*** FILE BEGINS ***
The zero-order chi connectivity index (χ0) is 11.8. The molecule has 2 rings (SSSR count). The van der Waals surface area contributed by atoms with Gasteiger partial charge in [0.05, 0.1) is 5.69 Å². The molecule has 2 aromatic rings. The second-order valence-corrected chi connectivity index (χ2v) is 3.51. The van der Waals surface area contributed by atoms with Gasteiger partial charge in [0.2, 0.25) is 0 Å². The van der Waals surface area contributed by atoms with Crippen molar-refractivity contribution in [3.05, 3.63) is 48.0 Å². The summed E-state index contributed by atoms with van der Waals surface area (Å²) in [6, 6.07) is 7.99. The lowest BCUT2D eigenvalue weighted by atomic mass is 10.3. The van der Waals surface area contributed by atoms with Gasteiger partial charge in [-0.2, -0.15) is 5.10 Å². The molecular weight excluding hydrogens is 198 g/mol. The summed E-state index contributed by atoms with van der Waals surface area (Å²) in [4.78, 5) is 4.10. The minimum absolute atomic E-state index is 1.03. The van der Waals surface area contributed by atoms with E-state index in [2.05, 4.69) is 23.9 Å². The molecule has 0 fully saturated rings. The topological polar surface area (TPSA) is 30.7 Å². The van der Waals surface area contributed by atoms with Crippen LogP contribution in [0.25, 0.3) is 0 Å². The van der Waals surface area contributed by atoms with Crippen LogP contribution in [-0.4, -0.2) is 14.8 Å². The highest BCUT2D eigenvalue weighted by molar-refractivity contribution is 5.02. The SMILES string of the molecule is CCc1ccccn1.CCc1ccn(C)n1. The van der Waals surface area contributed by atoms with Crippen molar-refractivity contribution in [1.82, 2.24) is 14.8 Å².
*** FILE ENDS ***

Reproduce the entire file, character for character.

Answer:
The zero-order chi connectivity index (χ0) is 11.8. The molecule has 2 rings (SSSR count). The van der Waals surface area contributed by atoms with Gasteiger partial charge in [0.05, 0.1) is 5.69 Å². The molecule has 2 aromatic rings. The second-order valence-corrected chi connectivity index (χ2v) is 3.51. The van der Waals surface area contributed by atoms with Gasteiger partial charge in [0.2, 0.25) is 0 Å². The van der Waals surface area contributed by atoms with Crippen molar-refractivity contribution in [3.05, 3.63) is 48.0 Å². The summed E-state index contributed by atoms with van der Waals surface area (Å²) in [6, 6.07) is 7.99. The lowest BCUT2D eigenvalue weighted by atomic mass is 10.3. The van der Waals surface area contributed by atoms with Gasteiger partial charge in [-0.2, -0.15) is 5.10 Å². The molecular weight excluding hydrogens is 198 g/mol. The summed E-state index contributed by atoms with van der Waals surface area (Å²) in [4.78, 5) is 4.10. The minimum absolute atomic E-state index is 1.03. The van der Waals surface area contributed by atoms with E-state index in [2.05, 4.69) is 23.9 Å². The molecule has 0 fully saturated rings. The topological polar surface area (TPSA) is 30.7 Å². The van der Waals surface area contributed by atoms with Crippen LogP contribution in [0.25, 0.3) is 0 Å². The van der Waals surface area contributed by atoms with Crippen LogP contribution in [-0.4, -0.2) is 14.8 Å². The highest BCUT2D eigenvalue weighted by molar-refractivity contribution is 5.02. The SMILES string of the molecule is CCc1ccccn1.CCc1ccn(C)n1. The van der Waals surface area contributed by atoms with Crippen molar-refractivity contribution in [1.82, 2.24) is 14.8 Å².